Toshi thrust the point of his chopsticks into the coil of the onion. I wonder if Toshi could work more than 20 hours in a day at the furniture store. Sakagami or Nakagami touched the edge of the beer stein to his lips. He slanted the stein and his face back at the same moment. Sakagami or Nakagami began to gulp. That Yoshimoto Sayoko woman pulled her hand away from the top of the blackened kernel in the middle of the ashtray back towards herself. You should have been able to smell the sweet smell of the mint from the tobacco, but there were so many other various smells I couldn't notice it. It seemed like Naomi finished chewing her squid sashimi and gulped it down. Toshi gathered up the bundle of onion slices with his chopsticks. Toshi blended the sliced up, diluted, whitish onion skin with his Katsuobushi, and, with a fixation, lifted it up with his chopsticks. He is adding this to the palm of his left hand. From the time of picking it up, Toshi is dropping the black soy sauce-stained Katsuobushi on the top of the table. The onion slice touched Toshi's lips, and I felt I could hear the crunching noises of his teeth on the onion. The shoulder of the woman wearing the black work clothes is shaking in the edge of my field of vision. I suppose I'll tell Toshi about my Arles plans pretty soon. The blue vein in the palm of Yoshimoto Sayoko's hand reflected in the handle of Tsuyoshi's spoon, but besides me, no one was looking at that. Someone's coughing. Another big laugh from the group of businessmen. Inside Toshi's mouth, the Katsuobushi and onion were being crushed and blended. On the TV, Kuwata pitched his next ball.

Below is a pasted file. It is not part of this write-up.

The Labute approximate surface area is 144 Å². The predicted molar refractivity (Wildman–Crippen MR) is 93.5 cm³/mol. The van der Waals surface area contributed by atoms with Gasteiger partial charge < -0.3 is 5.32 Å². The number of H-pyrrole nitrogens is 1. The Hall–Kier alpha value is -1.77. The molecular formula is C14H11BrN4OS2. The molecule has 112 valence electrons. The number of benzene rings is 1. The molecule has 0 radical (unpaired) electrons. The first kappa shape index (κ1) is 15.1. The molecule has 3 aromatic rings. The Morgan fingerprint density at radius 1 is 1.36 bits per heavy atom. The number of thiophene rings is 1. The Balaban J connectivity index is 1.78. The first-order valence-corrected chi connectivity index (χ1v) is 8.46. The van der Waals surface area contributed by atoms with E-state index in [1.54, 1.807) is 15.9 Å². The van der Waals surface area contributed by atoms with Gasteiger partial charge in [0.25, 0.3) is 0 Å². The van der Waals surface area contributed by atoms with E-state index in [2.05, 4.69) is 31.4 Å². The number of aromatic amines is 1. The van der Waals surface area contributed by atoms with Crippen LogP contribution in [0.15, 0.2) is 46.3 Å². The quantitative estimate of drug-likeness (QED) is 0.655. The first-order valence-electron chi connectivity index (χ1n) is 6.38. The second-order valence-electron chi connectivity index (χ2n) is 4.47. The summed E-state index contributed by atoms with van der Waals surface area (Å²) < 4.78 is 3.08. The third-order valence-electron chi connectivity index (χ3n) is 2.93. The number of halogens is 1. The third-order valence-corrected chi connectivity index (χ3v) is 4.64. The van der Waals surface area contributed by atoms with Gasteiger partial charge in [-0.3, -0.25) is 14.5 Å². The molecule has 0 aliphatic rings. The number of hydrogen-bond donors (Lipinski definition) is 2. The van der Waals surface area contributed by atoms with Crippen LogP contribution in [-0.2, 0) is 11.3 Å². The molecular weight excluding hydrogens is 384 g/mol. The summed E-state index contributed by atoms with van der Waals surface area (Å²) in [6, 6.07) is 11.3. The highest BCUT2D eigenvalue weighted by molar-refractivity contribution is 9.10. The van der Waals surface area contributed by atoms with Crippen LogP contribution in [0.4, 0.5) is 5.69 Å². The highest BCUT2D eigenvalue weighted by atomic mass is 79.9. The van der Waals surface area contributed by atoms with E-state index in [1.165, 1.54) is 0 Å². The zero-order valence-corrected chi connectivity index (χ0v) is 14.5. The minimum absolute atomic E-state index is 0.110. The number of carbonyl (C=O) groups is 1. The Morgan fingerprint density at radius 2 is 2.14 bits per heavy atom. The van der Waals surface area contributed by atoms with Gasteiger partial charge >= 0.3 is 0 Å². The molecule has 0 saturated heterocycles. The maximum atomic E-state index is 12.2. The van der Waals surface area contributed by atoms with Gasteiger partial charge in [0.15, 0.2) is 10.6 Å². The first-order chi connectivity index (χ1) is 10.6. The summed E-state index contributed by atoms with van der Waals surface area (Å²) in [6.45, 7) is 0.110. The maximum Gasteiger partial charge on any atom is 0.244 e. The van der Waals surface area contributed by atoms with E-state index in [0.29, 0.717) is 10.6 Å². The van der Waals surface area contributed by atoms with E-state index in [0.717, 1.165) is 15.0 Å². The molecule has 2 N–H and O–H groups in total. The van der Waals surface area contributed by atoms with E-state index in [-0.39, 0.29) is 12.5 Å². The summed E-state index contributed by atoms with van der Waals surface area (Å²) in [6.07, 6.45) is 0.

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Acknowledgments: Steve Clark/Ridgely, for first introducing me to Murakami. Naomi Geyer, Naomi McGloin, Junko Mori, Atsushi Hasegawa (and his excellent "American person trying to speak Japanese" impression), Shino Hayashi, Tsuji-sensei, and last but certainly not least, Heidi.

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Copyright 2006 Ty Christian